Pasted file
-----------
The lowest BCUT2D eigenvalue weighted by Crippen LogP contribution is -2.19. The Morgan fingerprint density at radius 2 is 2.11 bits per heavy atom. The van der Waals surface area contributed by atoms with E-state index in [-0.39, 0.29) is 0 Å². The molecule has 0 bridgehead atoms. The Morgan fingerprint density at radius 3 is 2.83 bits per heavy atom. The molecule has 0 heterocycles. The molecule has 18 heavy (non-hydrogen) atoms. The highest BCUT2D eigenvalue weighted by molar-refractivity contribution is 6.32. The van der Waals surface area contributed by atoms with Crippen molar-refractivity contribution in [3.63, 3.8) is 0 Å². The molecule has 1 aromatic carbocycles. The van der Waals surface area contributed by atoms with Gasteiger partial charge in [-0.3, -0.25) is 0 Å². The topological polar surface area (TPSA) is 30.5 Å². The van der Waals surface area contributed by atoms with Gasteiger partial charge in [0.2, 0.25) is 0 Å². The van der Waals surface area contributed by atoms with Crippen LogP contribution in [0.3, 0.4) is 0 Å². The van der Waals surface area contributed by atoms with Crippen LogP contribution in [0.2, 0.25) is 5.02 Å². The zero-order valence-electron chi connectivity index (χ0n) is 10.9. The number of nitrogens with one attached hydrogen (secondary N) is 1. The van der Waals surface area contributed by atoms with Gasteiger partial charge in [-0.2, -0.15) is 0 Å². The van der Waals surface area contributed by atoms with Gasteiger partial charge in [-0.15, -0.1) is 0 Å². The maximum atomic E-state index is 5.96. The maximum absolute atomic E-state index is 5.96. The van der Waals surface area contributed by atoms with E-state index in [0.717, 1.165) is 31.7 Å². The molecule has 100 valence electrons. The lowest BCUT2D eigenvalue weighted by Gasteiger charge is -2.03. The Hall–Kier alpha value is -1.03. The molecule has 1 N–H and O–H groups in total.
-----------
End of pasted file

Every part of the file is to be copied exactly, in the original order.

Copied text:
The lowest BCUT2D eigenvalue weighted by Crippen LogP contribution is -2.19. The Morgan fingerprint density at radius 2 is 2.11 bits per heavy atom. The van der Waals surface area contributed by atoms with E-state index in [-0.39, 0.29) is 0 Å². The molecule has 0 bridgehead atoms. The Morgan fingerprint density at radius 3 is 2.83 bits per heavy atom. The molecule has 0 heterocycles. The molecule has 18 heavy (non-hydrogen) atoms. The highest BCUT2D eigenvalue weighted by molar-refractivity contribution is 6.32. The van der Waals surface area contributed by atoms with Crippen molar-refractivity contribution in [3.63, 3.8) is 0 Å². The molecule has 1 aromatic carbocycles. The van der Waals surface area contributed by atoms with Gasteiger partial charge in [-0.3, -0.25) is 0 Å². The topological polar surface area (TPSA) is 30.5 Å². The van der Waals surface area contributed by atoms with Gasteiger partial charge in [0.2, 0.25) is 0 Å². The van der Waals surface area contributed by atoms with Crippen LogP contribution in [0.3, 0.4) is 0 Å². The van der Waals surface area contributed by atoms with Crippen LogP contribution in [0.2, 0.25) is 5.02 Å². The zero-order valence-electron chi connectivity index (χ0n) is 10.9. The number of nitrogens with one attached hydrogen (secondary N) is 1. The van der Waals surface area contributed by atoms with Gasteiger partial charge in [-0.2, -0.15) is 0 Å². The van der Waals surface area contributed by atoms with Gasteiger partial charge in [-0.15, -0.1) is 0 Å². The maximum atomic E-state index is 5.96. The maximum absolute atomic E-state index is 5.96. The van der Waals surface area contributed by atoms with E-state index in [0.717, 1.165) is 31.7 Å². The molecule has 100 valence electrons. The lowest BCUT2D eigenvalue weighted by Gasteiger charge is -2.03. The Hall–Kier alpha value is -1.03. The molecule has 1 N–H and O–H groups in total.